The Culture of Success
From the April 2019 print edition
The increasing reliance of firms on their supply chain has contributed to supplier and contractor selection becoming a strategic procurement function. In turn,
contractor prequalification has been recognized as having a direct impact on supply chain integration, operational performance and ultimately on the contracting firm’s competitive advantage. As with other supply chain management functions, contractor prequalification is driven by people, whose behaviours and interactions are influenced by organizational culture. This influence extends both cross-functionally—within the contracting organization—and externally to the supply chain.
One of the key areas of interest regarding organizational culture studies has been its influence on organizational success, effectiveness and overall performance. Since organizational culture drives employee attitudes and behaviours, it affects the way we interact with each other and which initiatives we support. In fact, culture is a key element in the success or failure of new corporate initiatives and technical innovation. It also impacts how companies configure their processes and procedures. It influences how teams work with each other to support organizational goals and objectives, which values and principles drive business functions and, ultimately, how business is conducted internally and with customers, suppliers and other third parties. The effect of organizational culture is not limited to the firm but also impacts customer and supplier relationships.
Cultural strength is a key driver of organizational effectiveness. It fosters internal communication and alignment of corporate goals and objectives, thus creates a cross-functional working environment that contributes to interdepartmental efficiencies. Strong company cultures are associated with consistent employee behaviour, which promotes better organizational performance. Companies with a stronger company culture tend to perform better than the rest.
This, of course, depends on which cultural traits prevail. A strong company culture characterized by adherence to internal processes and procedures may drive consistency, but it can also lead to groupthink and an adversity to new ideas. This stifles creativity, innovation and the ability to respond to customer and market changes, it can impede sales and marketing efforts and negatively impact market share in the long run. When it comes to culture, balance is key.
Culture and supply chain
The link between organizational culture and supply chain integration is well documented, however there is limited evidence of cultural studies made specifically on Canadian companies that have implemented contractor prequalification programs. In fourteen years implementing these programs globally, I have seen that many companies fail to look inwards to self-examine their readiness for it. We therefore set out to study companies that had designed and implemented these programs in the past 10 years and surveyed key stakeholders to better understand the cultural traits and profiles of their organizations. The companies studied varied in industry and all had operations across Canada.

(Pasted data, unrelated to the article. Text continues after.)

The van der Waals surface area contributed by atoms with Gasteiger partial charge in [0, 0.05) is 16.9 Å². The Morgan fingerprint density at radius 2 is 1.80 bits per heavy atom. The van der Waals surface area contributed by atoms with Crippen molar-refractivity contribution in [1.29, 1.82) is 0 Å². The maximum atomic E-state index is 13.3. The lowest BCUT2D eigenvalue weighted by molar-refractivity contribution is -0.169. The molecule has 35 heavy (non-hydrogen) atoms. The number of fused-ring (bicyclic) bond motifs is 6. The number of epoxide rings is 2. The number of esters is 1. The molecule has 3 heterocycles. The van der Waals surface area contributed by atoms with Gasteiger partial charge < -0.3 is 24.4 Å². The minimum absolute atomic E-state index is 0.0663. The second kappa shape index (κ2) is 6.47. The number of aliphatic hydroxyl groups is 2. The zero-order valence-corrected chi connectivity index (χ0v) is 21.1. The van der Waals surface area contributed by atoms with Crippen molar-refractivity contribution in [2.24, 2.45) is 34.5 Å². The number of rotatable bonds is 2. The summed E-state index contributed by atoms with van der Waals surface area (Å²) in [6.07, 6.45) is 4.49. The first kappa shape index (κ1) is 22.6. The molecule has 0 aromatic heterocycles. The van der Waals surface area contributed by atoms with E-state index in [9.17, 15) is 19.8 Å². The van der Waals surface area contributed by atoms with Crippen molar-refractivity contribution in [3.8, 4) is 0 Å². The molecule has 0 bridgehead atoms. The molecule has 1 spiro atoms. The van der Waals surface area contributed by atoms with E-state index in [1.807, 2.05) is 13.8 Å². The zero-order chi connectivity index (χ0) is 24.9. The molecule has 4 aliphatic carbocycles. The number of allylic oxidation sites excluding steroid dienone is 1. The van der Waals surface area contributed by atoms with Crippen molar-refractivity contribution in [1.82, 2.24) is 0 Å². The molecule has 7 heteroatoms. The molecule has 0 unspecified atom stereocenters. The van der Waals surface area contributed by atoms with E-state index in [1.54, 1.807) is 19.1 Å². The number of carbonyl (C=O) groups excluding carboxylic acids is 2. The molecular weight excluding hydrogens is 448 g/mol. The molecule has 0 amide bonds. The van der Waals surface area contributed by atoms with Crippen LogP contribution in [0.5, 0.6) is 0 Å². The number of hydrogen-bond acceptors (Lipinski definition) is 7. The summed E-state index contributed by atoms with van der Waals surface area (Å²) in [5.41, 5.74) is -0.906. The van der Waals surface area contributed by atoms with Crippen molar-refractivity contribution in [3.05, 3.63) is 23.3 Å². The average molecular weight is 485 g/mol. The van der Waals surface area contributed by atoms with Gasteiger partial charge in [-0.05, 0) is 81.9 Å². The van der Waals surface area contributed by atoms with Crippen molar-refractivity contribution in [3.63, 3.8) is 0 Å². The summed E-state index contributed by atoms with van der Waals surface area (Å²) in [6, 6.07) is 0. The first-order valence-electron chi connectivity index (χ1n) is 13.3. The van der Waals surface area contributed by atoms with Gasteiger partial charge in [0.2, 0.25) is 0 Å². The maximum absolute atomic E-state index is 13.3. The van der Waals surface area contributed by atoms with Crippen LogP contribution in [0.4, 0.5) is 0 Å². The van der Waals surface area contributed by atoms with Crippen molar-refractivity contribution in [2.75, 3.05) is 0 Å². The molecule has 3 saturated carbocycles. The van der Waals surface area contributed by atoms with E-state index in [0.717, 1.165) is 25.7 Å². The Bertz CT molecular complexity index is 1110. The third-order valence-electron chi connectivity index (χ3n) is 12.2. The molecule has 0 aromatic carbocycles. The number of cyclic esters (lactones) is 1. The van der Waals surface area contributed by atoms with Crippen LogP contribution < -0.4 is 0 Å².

The most common organizational culture profile of the companies sampled was a company with a focus on competitive action, where goal and task accomplishment are critical (rational culture) and supported by a combination of adherence to policies and procedures (hierarchical culture) and managers’ guidance to help employees meet their objectives and have positive performance (team culture). These are positive attributes within the context of the implementation of a contractor prequalification program because they help establish the procedural framework for the new program, the involvement of management in guiding compliance and attention to key performance indicators, for example contractor and business unit compliance and risk reduction, as goals and objectives to work towards.
The balance achieved by the combination of the three more predominant culture types is positive to contractor prequalification. Rational cultures encourage individuals to work together both internally, across various functional groups, and externally with their various business partners like their contractors. Team cultures drive the values of teamwork and cooperation, which complement those of rational cultures, both internally and across the supply chain. Hierarchical cultures’ focus on control and compliance are positive ingredients to supply chain integration when present in conjunction with other culture types to form the organization’s cultural profile. Through a balance of these cultural traits, the companies sampled were able to leverage their culture to drive success.
Other companies sampled identified risk taking, focus on innovation, and flexible structures, as characteristic of their organization. These are developmental culture traits and critical assets. Much like supply chain integration in general, contractor prequalification requires cooperation and investment from supply chain partners, which is why companies that focus on short-term goals and quick wins have difficulty achieving supply chain integration effectively, whereas those that recognize that the hurdles of an implementation are part of the path to achieving long-term strategic goals are more willing to work together despite any setbacks along the way.
As managers embark on the design and implementation of a new prequalification program, it is important to examine their own organizational culture, how it compares to other companies that have implemented similar programs and how it can be leveraged to support the implementation. The learnings gained from this process generally benefits many other corporate initiatives.